It’s that time of year again – the release of Berkshire Hathaway’s annual shareholder letter.
I jotted down a few notes and thoughts as I went through it:
- On the first page showing the historical performance of BRK, they have now started including BRK stock performance, in addition to per-share book value and S&P 500 + dividends returns. Buffett’s commentary is that in the long-term, stock prices and intrinsic value will invariably converge, and both he and Munger believe that is true with BRK. In the last three years, however, it’s interesting to note that BRK’s stock performance has outpaced the growth in BRK’s intrinsic value, and even the performance of the S&P 500.
- The emphasis continues to shift to acquiring whole operating businesses, particularly finding assets where they can effectively and efficiently deploy the vast amounts of cash (~$15B in capex) that the other businesses throw off. The most recent foray is in auto dealerships with the purchase of Van Tuyl Automotive, a group of 78 automotive dealerships (they’d be the 5th largest group in the U.S.), in October 2014. I’m not too familiar with this segment, but Buffett makes it sound as though there is quite a bit of runway for consolidation. There are 17,000 dealerships in the U.S., and they plan on acquiring additional dealerships at sensible prices. I’m unclear as to the margin profile of these businesses as well as how they are valued, but it looks like Buffett thinks this is a good way to further deploy capital: “we will build a business that before long will be multiples the size of Van Tuyl’s $9 billion in sales.”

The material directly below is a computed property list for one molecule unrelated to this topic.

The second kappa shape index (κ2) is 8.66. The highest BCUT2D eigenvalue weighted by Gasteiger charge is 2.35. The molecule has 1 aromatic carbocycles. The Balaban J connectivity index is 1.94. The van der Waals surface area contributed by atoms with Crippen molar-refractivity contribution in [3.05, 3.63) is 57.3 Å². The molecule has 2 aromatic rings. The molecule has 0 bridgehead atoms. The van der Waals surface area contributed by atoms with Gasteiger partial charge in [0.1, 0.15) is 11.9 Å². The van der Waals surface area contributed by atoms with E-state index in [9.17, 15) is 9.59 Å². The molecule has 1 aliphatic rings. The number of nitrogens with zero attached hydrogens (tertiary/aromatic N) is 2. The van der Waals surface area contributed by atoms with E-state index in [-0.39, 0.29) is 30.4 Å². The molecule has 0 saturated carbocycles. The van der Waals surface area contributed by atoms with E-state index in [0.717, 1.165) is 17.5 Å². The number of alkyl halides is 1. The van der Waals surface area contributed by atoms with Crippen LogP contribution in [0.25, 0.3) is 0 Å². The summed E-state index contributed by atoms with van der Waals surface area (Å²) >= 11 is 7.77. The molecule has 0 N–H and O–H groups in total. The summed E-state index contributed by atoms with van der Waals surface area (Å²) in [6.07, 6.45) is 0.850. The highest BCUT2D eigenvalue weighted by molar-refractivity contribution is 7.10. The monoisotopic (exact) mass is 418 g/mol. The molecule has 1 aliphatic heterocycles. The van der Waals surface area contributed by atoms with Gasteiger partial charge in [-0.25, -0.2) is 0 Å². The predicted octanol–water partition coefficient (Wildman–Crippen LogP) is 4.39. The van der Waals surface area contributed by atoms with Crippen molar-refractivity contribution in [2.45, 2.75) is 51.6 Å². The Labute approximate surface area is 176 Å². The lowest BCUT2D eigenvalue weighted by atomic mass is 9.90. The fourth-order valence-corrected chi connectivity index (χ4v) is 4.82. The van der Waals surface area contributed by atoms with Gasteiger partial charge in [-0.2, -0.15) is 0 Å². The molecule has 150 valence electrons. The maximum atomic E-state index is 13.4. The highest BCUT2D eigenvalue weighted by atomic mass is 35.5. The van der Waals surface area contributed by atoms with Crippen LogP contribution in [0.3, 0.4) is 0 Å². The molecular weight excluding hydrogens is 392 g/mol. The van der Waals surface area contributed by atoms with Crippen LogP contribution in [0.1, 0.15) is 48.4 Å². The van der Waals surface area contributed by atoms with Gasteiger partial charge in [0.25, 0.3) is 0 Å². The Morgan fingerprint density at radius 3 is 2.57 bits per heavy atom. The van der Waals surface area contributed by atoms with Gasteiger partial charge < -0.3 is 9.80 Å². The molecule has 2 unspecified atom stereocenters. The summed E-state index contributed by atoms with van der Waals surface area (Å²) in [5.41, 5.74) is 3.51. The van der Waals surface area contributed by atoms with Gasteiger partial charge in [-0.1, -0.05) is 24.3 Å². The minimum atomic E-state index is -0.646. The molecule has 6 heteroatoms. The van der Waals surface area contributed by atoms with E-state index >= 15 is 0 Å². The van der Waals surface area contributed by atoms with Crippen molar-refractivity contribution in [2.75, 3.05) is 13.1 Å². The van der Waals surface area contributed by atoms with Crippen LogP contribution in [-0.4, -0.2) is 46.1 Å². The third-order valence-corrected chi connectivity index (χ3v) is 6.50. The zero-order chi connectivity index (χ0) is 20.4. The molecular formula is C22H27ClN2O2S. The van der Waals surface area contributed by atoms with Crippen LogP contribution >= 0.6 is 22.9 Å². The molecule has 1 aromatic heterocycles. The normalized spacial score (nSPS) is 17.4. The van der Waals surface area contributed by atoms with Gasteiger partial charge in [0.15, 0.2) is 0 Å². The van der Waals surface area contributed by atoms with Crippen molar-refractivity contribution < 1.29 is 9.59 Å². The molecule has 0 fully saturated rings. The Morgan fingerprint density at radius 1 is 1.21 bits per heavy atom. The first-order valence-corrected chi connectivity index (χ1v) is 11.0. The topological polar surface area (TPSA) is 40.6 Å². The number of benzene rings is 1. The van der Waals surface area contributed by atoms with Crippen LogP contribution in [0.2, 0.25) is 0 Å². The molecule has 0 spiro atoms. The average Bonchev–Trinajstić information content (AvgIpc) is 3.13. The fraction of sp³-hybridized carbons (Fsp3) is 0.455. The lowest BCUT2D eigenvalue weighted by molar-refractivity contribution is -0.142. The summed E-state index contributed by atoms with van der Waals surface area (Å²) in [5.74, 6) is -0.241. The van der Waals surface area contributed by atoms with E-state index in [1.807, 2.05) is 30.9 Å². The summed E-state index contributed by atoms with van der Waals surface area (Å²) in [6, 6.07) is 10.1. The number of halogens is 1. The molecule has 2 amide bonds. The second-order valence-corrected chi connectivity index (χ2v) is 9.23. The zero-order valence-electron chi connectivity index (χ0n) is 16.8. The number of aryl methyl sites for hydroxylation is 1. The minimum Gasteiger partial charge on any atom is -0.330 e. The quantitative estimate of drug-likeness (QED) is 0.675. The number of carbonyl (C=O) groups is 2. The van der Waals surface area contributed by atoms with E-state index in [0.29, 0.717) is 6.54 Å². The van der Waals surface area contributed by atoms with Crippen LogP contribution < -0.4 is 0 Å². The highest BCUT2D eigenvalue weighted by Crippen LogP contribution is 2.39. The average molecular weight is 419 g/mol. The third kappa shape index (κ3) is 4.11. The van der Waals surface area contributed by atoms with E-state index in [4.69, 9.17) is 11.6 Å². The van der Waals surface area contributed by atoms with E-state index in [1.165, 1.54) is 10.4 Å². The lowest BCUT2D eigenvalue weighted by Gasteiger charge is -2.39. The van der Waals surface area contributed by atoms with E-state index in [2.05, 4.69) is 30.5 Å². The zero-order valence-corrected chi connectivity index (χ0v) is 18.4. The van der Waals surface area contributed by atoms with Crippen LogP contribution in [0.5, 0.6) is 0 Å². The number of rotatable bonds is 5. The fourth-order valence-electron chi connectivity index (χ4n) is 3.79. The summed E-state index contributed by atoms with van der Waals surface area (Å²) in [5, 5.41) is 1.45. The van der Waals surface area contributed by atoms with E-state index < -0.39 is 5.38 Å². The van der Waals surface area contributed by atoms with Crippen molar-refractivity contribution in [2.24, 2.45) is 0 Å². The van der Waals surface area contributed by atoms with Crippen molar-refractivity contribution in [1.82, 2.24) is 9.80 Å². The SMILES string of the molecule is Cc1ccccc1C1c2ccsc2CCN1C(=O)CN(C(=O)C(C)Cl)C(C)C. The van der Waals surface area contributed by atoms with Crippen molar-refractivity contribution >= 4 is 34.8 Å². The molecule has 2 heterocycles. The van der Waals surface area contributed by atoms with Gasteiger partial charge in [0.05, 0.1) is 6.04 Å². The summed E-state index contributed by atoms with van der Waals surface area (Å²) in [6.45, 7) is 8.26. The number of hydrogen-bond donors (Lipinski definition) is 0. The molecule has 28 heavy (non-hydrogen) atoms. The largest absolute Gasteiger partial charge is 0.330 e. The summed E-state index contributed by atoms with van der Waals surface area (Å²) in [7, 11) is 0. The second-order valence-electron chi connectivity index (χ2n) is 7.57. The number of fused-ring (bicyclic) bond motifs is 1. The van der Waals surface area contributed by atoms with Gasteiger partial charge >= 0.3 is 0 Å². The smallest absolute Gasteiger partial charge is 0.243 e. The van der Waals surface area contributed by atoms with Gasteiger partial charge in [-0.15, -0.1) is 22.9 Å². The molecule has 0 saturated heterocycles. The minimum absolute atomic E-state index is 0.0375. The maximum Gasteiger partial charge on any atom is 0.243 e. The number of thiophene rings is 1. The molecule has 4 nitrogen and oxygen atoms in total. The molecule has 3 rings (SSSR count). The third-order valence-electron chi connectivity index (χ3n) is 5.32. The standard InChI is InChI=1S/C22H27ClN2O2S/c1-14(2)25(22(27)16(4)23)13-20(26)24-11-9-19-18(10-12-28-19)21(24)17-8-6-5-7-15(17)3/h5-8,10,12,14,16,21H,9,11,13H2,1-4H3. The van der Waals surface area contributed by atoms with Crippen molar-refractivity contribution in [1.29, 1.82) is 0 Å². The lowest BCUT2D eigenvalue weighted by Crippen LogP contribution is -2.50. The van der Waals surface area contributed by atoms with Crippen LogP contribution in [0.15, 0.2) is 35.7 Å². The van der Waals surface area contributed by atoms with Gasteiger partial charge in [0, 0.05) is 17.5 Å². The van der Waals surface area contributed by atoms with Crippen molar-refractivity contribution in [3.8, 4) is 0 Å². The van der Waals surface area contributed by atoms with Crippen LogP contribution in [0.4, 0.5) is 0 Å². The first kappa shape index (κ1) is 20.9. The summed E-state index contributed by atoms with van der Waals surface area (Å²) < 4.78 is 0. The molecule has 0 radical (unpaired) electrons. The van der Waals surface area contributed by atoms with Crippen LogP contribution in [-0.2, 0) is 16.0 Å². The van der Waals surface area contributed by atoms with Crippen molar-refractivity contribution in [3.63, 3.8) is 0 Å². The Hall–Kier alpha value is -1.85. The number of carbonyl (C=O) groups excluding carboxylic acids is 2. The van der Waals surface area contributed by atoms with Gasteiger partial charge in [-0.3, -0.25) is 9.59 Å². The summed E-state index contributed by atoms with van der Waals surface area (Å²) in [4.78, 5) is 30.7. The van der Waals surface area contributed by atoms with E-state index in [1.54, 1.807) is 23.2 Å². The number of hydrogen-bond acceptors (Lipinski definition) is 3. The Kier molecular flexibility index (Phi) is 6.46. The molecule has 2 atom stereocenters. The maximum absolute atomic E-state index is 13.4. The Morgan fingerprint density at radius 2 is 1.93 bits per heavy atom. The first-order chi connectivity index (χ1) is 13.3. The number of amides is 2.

- Speaking of reinvestment, it’s interesting that there was a referendum as to whether Berkshire should consider paying out a meaningful annual dividend. The wording of the resolution was consider, not actually pay out. The response from the shareholder base, for both the A and B shares, was overwhelmingly negative. Essentially, 98% of the shareholder base voted in favor for Berkshire to continue reinvesting in Berkshire and deferring to Buffett to find effective ways to allocate capital. As long as Buffett is running BRK, this really shouldn’t be a question at all. The embedded premium in BRK has always been that you are hiring Buffett to make investment decisions on your behalf – for free (no absurd 2%+ management fees here). This will be interesting to revisit once Buffett inevitably is no longer making those investment and allocation decisions, and hopefully that day is still a long way away. Perhaps his successor might not get the same latitude from the shareholders as Buffett, and the dividend option becomes more compelling.